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Hybrid Learning: A Return to Normality by Violet Negrette

Photo by Saavri Biswal

The moment we have all anticipated has finally arrived: hybrid has begun. While the prospect of in-person learning is both different and exciting, some students are left to wonder whether or not hybrid is better than the full remote experience. Remote learning allows students to schedule meetings with teachers very easily, while in-person meetings are more difficult to schedule, and students don’t have to wake up as early for remote school.

While there are reasons to prefer fully remote, we still listened to lectures for hours on end on our computers, without the comfort of other people. Our peers used to provide humor and fun, and without them, school days tended to seem tedious. We remained seated at our chairs for hours on end, all with very little excitement. We were zombies on the screen with no life as the days melded together, repeating the same process over and over again. Now, we have the option to recall even a piece of what school days were normally like, albeit masked, distanced, and missing half of our classmates, as we can choose hybrid over fully remote.

With our current pandemic situation, students often feel a general lack of motivation that people are starting to feel as a result of the isolation from other loved ones.

Being fully remote had a myriad of negative effects on students, most of which have revolved around stress of not only school, but life in general. While our homework load for one class may be considerably light, we still have three other classes to balance into the mix for that day. The pressure of completing all the assignments correctly and efficiently can seem daunting and stressful, especially when students are home all day long. Completing assignments at home poses several problems, such as the distractions right next to you, like technology, pets, food, etc. With our current pandemic situation, students often feel a general lack of motivation that people are starting to feel as a result of the isolation from other loved ones. But with hybrid, we are with our friends and our teachers and are able to reunite and enjoy their company.

Hybrid was created in order for students to be able to interact with their peers and teachers, some of whom they had not seen in over five months. And even though we must remain socially distanced, things can begin to feel slightly normal, and we can enjoy the presence of our friends. Learning through Zoom has brought several problems to the learning system, causing classes to be more stressful. At school, we feel the presence of other people and classes become less stressful. With hybrid, we are not required to unmute ourselves in order to speak or ask questions; instead, we can simply raise our hands. Classes also tend to have a more natural feel.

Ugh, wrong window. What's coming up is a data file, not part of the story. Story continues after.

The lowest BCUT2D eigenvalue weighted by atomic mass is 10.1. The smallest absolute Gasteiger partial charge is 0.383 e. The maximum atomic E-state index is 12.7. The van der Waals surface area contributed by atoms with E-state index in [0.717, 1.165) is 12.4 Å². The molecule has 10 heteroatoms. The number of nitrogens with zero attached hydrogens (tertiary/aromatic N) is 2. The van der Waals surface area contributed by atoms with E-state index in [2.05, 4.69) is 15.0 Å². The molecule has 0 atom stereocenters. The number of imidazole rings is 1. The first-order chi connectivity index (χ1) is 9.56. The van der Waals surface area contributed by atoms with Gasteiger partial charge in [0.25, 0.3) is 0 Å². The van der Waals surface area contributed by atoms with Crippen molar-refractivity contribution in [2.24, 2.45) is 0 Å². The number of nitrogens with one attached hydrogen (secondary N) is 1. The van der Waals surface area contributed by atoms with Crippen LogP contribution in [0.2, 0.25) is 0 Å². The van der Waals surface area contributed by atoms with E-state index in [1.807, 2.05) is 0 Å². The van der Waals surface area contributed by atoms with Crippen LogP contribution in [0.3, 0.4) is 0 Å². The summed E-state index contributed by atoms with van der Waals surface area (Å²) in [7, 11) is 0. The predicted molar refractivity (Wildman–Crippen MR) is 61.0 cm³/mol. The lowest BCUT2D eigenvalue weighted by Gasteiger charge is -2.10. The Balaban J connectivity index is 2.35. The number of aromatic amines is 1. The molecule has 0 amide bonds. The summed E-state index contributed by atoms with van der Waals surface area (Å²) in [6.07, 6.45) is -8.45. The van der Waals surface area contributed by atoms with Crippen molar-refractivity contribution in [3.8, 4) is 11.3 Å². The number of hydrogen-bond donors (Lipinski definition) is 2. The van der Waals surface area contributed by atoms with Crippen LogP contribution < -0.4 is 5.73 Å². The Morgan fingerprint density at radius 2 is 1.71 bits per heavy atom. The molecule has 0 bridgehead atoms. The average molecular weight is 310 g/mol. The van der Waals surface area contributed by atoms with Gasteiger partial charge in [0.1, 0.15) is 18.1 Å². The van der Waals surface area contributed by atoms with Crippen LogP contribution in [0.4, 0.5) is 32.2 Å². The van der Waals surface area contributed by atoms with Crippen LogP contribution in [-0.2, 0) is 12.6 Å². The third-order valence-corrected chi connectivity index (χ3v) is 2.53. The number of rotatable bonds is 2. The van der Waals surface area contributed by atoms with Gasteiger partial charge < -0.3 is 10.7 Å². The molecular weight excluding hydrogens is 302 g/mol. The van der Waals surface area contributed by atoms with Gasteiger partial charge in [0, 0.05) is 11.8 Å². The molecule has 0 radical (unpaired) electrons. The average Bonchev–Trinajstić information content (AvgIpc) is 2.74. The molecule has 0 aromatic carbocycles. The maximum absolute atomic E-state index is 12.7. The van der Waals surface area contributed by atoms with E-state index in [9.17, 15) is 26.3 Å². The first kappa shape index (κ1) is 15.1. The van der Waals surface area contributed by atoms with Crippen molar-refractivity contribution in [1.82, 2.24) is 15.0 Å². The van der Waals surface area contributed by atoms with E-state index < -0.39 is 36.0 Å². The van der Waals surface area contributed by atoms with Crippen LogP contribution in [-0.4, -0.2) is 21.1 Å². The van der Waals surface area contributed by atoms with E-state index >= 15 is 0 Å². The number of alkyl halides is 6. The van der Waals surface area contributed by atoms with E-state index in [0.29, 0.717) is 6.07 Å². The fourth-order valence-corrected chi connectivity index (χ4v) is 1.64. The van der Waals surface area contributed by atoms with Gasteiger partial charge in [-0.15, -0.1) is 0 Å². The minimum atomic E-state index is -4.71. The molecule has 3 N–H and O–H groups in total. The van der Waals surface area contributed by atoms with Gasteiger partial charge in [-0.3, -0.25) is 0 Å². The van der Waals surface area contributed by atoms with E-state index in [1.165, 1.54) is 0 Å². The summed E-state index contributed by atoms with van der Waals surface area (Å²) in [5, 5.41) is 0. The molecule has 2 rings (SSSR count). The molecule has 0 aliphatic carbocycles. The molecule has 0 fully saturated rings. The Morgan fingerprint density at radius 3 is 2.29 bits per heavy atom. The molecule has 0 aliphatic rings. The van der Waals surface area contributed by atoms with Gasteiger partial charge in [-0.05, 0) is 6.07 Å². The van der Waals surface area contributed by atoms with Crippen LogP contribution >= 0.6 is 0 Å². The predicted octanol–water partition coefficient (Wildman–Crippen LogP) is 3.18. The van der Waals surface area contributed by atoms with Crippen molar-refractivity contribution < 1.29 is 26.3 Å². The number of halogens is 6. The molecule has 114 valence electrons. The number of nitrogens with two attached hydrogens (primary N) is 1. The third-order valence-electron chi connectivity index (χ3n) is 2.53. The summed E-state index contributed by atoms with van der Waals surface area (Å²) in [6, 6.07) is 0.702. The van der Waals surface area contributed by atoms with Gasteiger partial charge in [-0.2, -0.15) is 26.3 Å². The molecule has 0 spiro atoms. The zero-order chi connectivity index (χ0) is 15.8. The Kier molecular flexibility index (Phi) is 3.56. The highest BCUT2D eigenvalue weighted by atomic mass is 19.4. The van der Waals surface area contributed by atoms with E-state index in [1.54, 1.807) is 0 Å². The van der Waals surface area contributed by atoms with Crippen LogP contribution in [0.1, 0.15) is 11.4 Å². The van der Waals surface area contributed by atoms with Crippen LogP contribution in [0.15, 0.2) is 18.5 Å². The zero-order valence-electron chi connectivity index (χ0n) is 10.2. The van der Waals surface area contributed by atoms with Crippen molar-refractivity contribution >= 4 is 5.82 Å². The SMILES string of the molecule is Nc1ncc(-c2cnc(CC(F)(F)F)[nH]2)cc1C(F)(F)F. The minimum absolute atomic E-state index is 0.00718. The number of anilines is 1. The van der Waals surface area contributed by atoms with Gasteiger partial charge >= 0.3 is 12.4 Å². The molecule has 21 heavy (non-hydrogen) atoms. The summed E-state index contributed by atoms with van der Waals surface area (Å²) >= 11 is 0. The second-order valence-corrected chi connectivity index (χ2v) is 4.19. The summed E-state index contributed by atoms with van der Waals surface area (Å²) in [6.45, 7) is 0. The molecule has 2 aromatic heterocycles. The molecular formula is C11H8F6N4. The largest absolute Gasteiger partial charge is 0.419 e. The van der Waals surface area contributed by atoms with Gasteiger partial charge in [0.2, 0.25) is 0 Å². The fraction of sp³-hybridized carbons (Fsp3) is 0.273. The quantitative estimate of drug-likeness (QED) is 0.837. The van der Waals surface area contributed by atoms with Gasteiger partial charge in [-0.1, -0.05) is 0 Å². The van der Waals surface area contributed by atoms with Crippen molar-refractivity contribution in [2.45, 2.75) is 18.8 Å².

Students perform a lab in Biology. Photo by Ahnika Mangalick

Not only is hybrid preferred when it comes to collaborating with people, but it also alleviates the stress of Internet issues, since we constantly rely on our Internet when we are fully remote; we are at the mercy of our internet, and it is beyond our control. In hybrid, if the internet ceases to work properly, we can simply notify the teacher or the students sitting around us and continue to work. As we can see, this eliminates extra stress placed upon students.

On top of that, when we are remote, distractions are always present (it usually tends to be our phones). A world of social media and texting lays right next to us as we log on to Zoom. If the meeting ever proves to be boring or mundane, we have the opportunity to text our friends or check social media, so we often become distracted or lose track of what’s going on in our class. With hybrid learning, students cannot access their phones whenever they wish to, removing the majority of distraction present in the fully remote world.

So far, the effects of hybrid have been positive on students, seeing as they enjoy being able to communicate in person with some of their friends, and participate in class without everyday distractions and internet issues.

Poll of Pinewood students on what they found most valuable about hybrid learning